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Glass' 'Orion' strikes a deep chord

June 27, 2005|Mark Swed | Times Staff Writer

The mood at the beginning is slightly dark, ominous. A didgeridoo, the snake-like Australian instrument, booms and gurgles, the sound of a primeval sea creature coming to life. The Philip Glass Ensemble purrs and pulses.

In a stately order of segments lasting 10 to 15 minutes each, there follows an elegant pipa player from China, a Cape Breton fiddle player with attitude from Nova Scotia, a princely Mandingo griot (a "musician/historian") from Gambia, a bouncy group of percussionists from Brazil, a breathtaking sitar player from India and a glamorous Greek folk singer.

If you wanted to be really cornball, you could say that Philip Glass is reaching for the stars in "Orion." Or you could call his new world-music extravaganza -- created for the Cultural Olympiad preceding the Olympic Games in Athens last year and given its West Coast premiere at the Orange County Performing Arts Center on Friday night -- a musical "Family of Man."

At the very least, you might wonder whether the Philip Glass ensemble has gone soft. Though the embodiment of Minimalist SoHo hip for more than three decades, the players walked onto the Segerstrom stage in white. White! Ice cream suits for these men and women who always before were in black?

Maybe Glass has gone a little soft, as his detractors have been trying to convince some of us for a long time. Or maybe, just maybe, he has something important to say, and he is enough of a showman to have found a flashy but theatrically effective way to say it.

Music is not a universal language. People have problems with other people's music. Did I read recently that classical concerts can be scary for some people? Doctors tell us we should fear rock concerts that reach ear-damaging volumes. I know someone who would probably prefer torture to the very, very long musical events that I love -- Wagner operas, Morton Feldman's six-hour string quartet, Terry Riley's all-night concerts, Indonesian puppet plays that last forever.

Glass is not like the rest of us. He is musically fearless, at home with a symphony orchestra or in a rock club blasting music at ear-shattering levels. A true citizen of the world, he is ever on the road and often finding and collaborating with great musicians of other traditions. He, in fact, found his own voice as a student in Paris working with Ravi Shankar.

Nor is he like most of us in the way he works. He has no difficulty writing the same, or almost the same, music day after day. He gets up and writes, and if it's yesterday's music, that appears to trouble him not at all. But in the process, he evolves -- subtly, incrementally, naturally. He is lambasted for repeating himself, which, of course, he does all the time, but there is something heartening in the deep trust he puts in the process.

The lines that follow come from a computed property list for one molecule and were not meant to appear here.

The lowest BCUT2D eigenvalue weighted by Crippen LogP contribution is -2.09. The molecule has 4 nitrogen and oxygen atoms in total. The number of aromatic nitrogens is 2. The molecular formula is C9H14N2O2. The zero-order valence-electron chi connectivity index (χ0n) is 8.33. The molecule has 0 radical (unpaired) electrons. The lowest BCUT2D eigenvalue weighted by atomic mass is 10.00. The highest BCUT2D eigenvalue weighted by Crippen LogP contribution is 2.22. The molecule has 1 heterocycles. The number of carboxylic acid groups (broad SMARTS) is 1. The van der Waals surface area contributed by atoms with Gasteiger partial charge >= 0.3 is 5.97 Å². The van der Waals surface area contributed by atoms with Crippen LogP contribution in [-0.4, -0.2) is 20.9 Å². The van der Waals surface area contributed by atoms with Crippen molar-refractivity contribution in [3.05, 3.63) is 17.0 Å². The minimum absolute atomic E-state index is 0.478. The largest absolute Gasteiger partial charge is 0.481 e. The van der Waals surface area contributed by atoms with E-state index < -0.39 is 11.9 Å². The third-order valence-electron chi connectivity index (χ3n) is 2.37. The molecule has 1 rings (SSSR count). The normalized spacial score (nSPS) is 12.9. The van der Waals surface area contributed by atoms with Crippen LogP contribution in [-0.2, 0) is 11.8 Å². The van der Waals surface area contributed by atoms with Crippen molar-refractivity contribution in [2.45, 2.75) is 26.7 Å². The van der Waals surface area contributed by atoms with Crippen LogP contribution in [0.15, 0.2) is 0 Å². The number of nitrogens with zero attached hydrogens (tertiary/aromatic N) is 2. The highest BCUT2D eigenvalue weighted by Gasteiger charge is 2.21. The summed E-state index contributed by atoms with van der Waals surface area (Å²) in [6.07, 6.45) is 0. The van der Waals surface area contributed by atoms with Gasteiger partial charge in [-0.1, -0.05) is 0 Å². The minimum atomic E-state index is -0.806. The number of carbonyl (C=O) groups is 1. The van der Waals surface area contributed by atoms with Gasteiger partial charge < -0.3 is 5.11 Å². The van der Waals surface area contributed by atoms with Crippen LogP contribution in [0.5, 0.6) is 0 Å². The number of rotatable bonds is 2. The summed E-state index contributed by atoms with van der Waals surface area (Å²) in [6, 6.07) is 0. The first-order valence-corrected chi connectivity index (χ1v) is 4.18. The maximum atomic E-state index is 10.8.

It is that trust -- along with his sociability, excellent connections and restlessness -- that makes him the world-music connoisseur that he is. He's worked, over the years, on projects with all the musicians of "Orion," except the Greek singer. The minute Friday's concert was over, the audience invaded the CD table in the lobby. Even the most sophisticated in the crowd probably discovered someone new and amazing and wanted more.

Perhaps the most intriguing aspect of this project is just how much the guest musicians seem to be extensions of their instruments and yet at ease in Glass' sphere. Mark Atkins played the didgeridoo. He's appropriately large, sports a walrus mustache, and blowing into his long tube he added a new but appropriate bass burble to all the other bass burbles of Glass' sound world.

Wu Man has made the pipa, a Chinese lute, relatively well known. She is used to working with all kinds of Western and mixed groups (Kronos as well as Yo-Yo Ma's Silk Road project). Here, the Glass Ensemble of keyboards, woodwinds, percussion and a vocalist, kept modestly in the background, setting the stage for her virtuosity, which is stunning.

Ashley MacIsaac, wearing a kilt, is young, anything but elegant and a show stealer. For him, Glass created a kind of amused accompaniment (assuming arpeggios can demonstrate amusement) and let the Canadian folk fiddler stomp and turn up the temperature to his heart's content.

Foday Musa Suso, dressed in billowing black-and-white checks and playing the kora (a 21-stringed lute) and nyanyar (an African fiddle), brought a quiet majesty, and Glass almost disappeared. The affable Brazilian percussion trio, Uakti, were, on the other hand, seemingly happy to give percussive understatement to Glass' music.

Glass met Ravi Shankar, whose music was played on sitar by Kartik Seshadri, halfway. Given the fresh exuberance of this segment, Shankar still has the power, after 40 years, to set Glass on new paths.

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